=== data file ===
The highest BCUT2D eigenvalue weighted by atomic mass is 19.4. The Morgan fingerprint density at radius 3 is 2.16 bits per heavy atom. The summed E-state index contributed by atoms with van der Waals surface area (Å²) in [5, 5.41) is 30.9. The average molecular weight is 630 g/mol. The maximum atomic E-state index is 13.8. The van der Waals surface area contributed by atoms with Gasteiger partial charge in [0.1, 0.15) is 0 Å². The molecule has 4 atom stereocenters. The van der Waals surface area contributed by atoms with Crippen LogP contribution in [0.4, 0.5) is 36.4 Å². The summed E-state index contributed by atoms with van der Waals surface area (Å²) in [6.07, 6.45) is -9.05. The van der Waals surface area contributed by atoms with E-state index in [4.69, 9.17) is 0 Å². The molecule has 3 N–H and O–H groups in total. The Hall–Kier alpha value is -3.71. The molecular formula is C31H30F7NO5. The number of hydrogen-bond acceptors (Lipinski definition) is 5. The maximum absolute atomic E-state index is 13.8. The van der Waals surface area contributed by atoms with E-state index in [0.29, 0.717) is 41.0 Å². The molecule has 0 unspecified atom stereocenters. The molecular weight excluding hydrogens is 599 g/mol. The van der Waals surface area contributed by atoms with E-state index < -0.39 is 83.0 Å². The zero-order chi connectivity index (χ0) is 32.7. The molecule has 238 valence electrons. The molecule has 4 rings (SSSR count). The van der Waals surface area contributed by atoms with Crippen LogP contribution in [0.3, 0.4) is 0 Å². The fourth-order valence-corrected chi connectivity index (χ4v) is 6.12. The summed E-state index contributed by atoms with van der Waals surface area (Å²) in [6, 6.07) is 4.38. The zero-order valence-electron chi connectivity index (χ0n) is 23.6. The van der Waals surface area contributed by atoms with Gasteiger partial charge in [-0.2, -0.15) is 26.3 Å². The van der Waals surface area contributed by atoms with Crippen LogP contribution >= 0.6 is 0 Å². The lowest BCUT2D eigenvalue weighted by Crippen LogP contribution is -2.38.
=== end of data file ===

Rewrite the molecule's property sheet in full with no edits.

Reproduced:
The highest BCUT2D eigenvalue weighted by atomic mass is 19.4. The Morgan fingerprint density at radius 3 is 2.16 bits per heavy atom. The summed E-state index contributed by atoms with van der Waals surface area (Å²) in [5, 5.41) is 30.9. The average molecular weight is 630 g/mol. The maximum atomic E-state index is 13.8. The van der Waals surface area contributed by atoms with Gasteiger partial charge in [0.1, 0.15) is 0 Å². The molecule has 4 atom stereocenters. The van der Waals surface area contributed by atoms with Crippen LogP contribution in [0.4, 0.5) is 36.4 Å². The summed E-state index contributed by atoms with van der Waals surface area (Å²) in [6.07, 6.45) is -9.05. The van der Waals surface area contributed by atoms with E-state index in [4.69, 9.17) is 0 Å². The molecule has 3 N–H and O–H groups in total. The Hall–Kier alpha value is -3.71. The molecular formula is C31H30F7NO5. The number of hydrogen-bond acceptors (Lipinski definition) is 5. The maximum absolute atomic E-state index is 13.8. The van der Waals surface area contributed by atoms with E-state index in [0.29, 0.717) is 41.0 Å². The molecule has 0 unspecified atom stereocenters. The molecular weight excluding hydrogens is 599 g/mol. The van der Waals surface area contributed by atoms with E-state index < -0.39 is 83.0 Å². The zero-order chi connectivity index (χ0) is 32.7. The molecule has 238 valence electrons. The molecule has 4 rings (SSSR count). The van der Waals surface area contributed by atoms with Crippen LogP contribution in [0.3, 0.4) is 0 Å². The fourth-order valence-corrected chi connectivity index (χ4v) is 6.12. The summed E-state index contributed by atoms with van der Waals surface area (Å²) in [6, 6.07) is 4.38. The zero-order valence-electron chi connectivity index (χ0n) is 23.6. The van der Waals surface area contributed by atoms with Gasteiger partial charge in [-0.2, -0.15) is 26.3 Å². The van der Waals surface area contributed by atoms with Crippen LogP contribution >= 0.6 is 0 Å². The lowest BCUT2D eigenvalue weighted by Crippen LogP contribution is -2.38.